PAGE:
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AP decides not to declare a winner after latest Iowa fiasco recount, citing lingering accuracy concerns

It’s been over three weeks since the Iowa Democratic caucuses became a subject of national confusion, frustration, and confusion. Now, in the latest embarrassment, the Associated Place is refusing to declare a winner in the hotly debated electoral fiasco after a recent recount.

After the Iowa Democratic Party released a new set of caucus results late Thursday, the AP explained its reasoning in a story dated Friday morning:

In the new results, Buttigieg has 562.954 state delegate equivalents and Sanders has 562.021 state delegate equivalents out of 2,151 counted. That is a margin of 0.04 percentage points.

The Associated Press has reviewed the updated results and will not call a winner, given remaining concerns about whether the results as reported by the party are fully accurate. The Feb. 3 caucuses were beset by technical glitches that led to a delay in reporting the results, inconsistencies in the numbers and no clear winner.

The party plans to certify the results on Saturday. At that point, the caucuses will formally end, and no further changes to the results will be made.

The latest recount was done at the request of the presidential campaigns of Sen. Bernie Sanders (I-Vt.) and former South Bend, Indiana, Mayor Buttigieg and focused on 23 precincts over the course of two days, according to a Thursday statement from the state party.

And while Buttigieg still holds the lead in state delegate equivalents after the recount, Sanders still has the lead in the popular vote in the contest.

Saturday’s final certification of the results will likely bring an end to what has been a nearly monthlong disaster for the Iowa Democratic Party, but the AP’s decision in this case forecasts that there will always be doubts about their accuracy.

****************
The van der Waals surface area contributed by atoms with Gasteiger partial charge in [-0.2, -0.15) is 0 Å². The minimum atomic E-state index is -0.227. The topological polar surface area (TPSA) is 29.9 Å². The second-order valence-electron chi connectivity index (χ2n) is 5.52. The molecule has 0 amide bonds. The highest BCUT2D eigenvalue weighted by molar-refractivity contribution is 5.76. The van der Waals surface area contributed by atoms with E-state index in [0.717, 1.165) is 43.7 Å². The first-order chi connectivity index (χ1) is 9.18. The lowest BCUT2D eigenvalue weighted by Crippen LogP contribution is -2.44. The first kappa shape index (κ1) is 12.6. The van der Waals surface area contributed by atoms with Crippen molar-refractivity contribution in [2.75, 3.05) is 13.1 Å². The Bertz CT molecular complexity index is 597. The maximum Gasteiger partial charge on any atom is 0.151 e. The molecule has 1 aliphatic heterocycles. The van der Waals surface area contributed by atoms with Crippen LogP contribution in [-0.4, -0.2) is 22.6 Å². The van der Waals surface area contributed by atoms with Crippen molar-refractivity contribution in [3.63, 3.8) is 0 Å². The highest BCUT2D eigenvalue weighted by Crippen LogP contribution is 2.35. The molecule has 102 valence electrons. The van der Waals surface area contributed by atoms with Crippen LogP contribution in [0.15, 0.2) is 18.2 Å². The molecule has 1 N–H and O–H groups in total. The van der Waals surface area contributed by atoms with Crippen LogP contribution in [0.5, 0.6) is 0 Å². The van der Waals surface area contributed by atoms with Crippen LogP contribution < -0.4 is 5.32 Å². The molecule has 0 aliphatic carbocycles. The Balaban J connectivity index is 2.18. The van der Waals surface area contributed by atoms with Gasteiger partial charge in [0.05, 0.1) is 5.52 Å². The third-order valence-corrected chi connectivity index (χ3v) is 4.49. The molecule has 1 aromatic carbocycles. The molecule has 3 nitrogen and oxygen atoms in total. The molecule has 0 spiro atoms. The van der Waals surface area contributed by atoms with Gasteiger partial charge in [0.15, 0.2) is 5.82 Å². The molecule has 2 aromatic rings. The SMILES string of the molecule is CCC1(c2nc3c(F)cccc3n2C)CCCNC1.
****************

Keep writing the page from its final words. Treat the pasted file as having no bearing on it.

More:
Iowa Democrats’ electoral embarrassment began on the evening of Feb. 3 after it became clear that problems in reporting results would mean no winner would be declared that night.

After days of chaos and confusion, final numbers came in on Feb. 6, but even those were plagued by accuracy concerns. At the time, the Associated Press said that it couldn’t declare a winner in the contest, citing the “tight margin between Mayor Pete Buttigieg and Sen. Bernie Sanders and irregularities in this year’s caucus process.”

Furthermore, the New York Times analysis also found that “more than 100 precincts reported results that were internally inconsistent, that were missing data or that were not possible under the complex rules of the Iowa caucuses.”

The caucuses problem was later blamed on a malfunctioning reporting app, which inspired Democrats in Nevada to change their caucus reporting process ahead of time in order to avoid a similar debacle from the same technology.

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Glenn Beck: Pete Buttigieg is NO moderate — here’s where he stands on the issues

Former South Bend, Indiana, Mayor Pete Buttigieg has surged in the polls in the past month.

With former Vice President Joe Biden dropping below far-left presidential candidates such as the unapologetically socialist Sen. Bernie Sanders (Vt.), and the almost equally extremist Sen. Elizabeth Warren (Mass.), Democratic voters seeking a more moderate alternative are setting their sights on Mayor Pete.

But are Buttigieg’s policies actually moderate? Not even close, Glenn Beck said Thursday on the radio program.

“[Pete Buttigieg] wants people to see him as a moderate. The mayor of a Midwest city in a red state … and he’s going for the middle, even though he is not a moderate candidate in any way,” said Glenn.

Here are just a few examples of where Buttigieg stands on the issues:

  • Supports late-term, partial-birth abortion
  • Eliminate the Electoral College
  • Buyback program for assault weapons
  • Raise the federal minimum wage to $15/hour
  • Expand Medicare
  • Decriminalize illegal immigration
  • Pay for infrastructure through changing taxes on corporations, the wealthy
  • Study reparations
  • Legalize marijuana
  • Increase existing taxes on upper-income Americans
  • Cancel some student debt
  • Don’t use tariffs to pressure countries
Watch the video clip below for more information:

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